The Labor Market Gets Pounded

The Labor Market Gets Pounded

The Bureau of Labor Statistics (BLS) reported that there were 20,500,000 jobs lost in the month of April.  This staggering number is a record loss for one month and shows the dire state of the current labor market.  This month’s report showed that the Unemployment Rate moved up from 4.4% to 14.7%.  Had 6,000,000 people not left the labor force, the real percentage of people unemployed would have been much higher.  With many businesses opening, the number of people receiving unemployment benefits should fall sharply.  Let’s hope we move past this terrible time in the job market quickly.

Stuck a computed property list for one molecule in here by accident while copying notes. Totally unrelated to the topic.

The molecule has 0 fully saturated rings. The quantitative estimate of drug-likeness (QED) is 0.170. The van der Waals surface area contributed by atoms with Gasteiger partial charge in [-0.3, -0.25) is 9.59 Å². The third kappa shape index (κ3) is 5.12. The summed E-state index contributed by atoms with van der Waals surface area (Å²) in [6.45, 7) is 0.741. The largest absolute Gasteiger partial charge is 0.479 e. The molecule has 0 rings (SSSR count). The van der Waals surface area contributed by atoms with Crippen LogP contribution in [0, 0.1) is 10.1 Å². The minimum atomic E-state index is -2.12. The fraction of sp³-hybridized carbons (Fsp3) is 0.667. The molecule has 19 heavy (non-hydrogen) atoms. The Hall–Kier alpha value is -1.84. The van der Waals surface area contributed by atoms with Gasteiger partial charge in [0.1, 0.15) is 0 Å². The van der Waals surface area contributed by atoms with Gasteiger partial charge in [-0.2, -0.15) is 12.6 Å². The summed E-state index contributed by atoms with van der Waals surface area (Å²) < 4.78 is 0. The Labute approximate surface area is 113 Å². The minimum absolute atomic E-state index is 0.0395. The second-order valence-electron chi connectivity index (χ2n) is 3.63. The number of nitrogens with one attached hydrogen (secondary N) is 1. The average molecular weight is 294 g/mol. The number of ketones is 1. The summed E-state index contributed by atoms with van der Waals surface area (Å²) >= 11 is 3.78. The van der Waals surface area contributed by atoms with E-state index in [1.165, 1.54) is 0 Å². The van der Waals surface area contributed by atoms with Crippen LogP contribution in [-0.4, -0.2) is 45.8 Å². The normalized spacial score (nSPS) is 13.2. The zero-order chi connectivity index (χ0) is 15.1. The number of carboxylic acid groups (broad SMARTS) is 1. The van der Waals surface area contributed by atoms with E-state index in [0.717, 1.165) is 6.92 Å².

The average hourly earnings were reported to have increased by 4.6% from the prior month, showing that lower paying jobs have made up the majority of those lost in April.  Therefore, this number will largely be ignored and not seen as a threat of wage based inflation.

 

Resent studies have shown that up to 25% off all potential borrowers have lost their ability to obtain financing with most lenders through the Covid-19 tightening guidelines.  This has deeply impacted the jumbo market, as well as Fannie, Freddie and FHA/VA financing.  Taking the impacted segments out of the home buyer pool will mean that more people will be forced to rent.  This is not good news for our longer term economic recovery.

 

We will maintain a locking bias.